A memorial is planned for Sunday, Feb. 18, at 3 p.m. to celebrate the life of Ian Read Gibbons, a longtime visiting scholar at UC Berkeley and a pioneer in the study of the molecular motors that move things around in cells.
Gibbons died at his home in Orinda, California, on Jan. 30 at the age of 86, following a long battle with multiple myeloma.
The celebration will take place at Gibbons’ home, 79 Estates Dr., in Orinda.
Gibbons, who shared the $1.2 million Shaw Prize in Life Science and Medicine last year, was honored, along with Ron Vale of UC San Francisco, “for their discovery of microtubule-associated motor proteins: engines that drive nerve cell growth and chromosome inheritance essential to human development.”
“Without these motors, the process of multicellular growth and division would be impossible and many diseases have been linked to the genes that encode these motor proteins,” the prize committee wrote.
“Ian was one of the true giants in the field of cell motility,” said Vale, a professor of cellular and molecular pharmacology. “His discovery of the molecular motor dynein heralded the beginning of the field of microtubule-based motility, which now has become a large and important field in cell biology. Beyond his initial discovery, Ian had a stellar scientific career and made many contributions to our modern understanding of biological motion. Ian was motivated to understand how living systems work, often using simple organisms such as sea urchins and yeast, but his discoveries have had broad relevance to humans, particularly for understanding a number of developmental disorders and to diseases of the nervous system.”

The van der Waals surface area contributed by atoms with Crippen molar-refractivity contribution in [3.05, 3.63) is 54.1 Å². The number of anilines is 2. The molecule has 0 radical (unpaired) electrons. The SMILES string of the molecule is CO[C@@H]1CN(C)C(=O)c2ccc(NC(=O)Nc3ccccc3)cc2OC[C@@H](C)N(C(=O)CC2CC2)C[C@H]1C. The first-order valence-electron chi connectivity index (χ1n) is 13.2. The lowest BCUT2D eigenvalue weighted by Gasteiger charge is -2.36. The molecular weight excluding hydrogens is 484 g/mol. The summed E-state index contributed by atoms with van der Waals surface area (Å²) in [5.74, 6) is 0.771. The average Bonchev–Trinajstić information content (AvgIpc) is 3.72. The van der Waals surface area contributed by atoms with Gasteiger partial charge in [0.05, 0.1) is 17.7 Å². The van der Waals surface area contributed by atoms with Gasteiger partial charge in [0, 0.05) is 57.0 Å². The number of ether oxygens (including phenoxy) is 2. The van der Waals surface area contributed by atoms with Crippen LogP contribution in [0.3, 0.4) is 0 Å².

Born Oct. 30, 1931, in Rye, England, Gibbons attended Kings College at Cambridge University, where he earned his B.A. in 1954 and Ph.D. in 1957.
He focused on the study of the motors that make the tails of sperm and the flagella of protozoa undulate and the cilia covering other tissues ripple. He spent the bulk of his career in Hawaii at the Kewalo Marine Laboratory, which he co-founded and is part of the Pacific Biosciences Research Center operated on Oahu by the University of Hawaii at Manoa. There, he and his wife, Barbara Gibbons, studied the sperm of sea urchins, and ultimately proved that the motor powering the sperm’s tail was a protein they dubbed dynein, one of two motor proteins that move things around in the cells of animals. Vale discovered the other one, kinesin.
Gibbons and his wife later moved to California, where he continued his research in a lab at UC Berkeley before retiring to work at home in 2009.
He is survived by a daughter, Wendy Gibbons, of Orinda, and a son, Peter Gibbons, of San Francisco. Barbara Gibbons died in 2013.
For more on Gibbons’ research, link to a 2017 profile written on the occasion of his receipt of the Shaw Prize.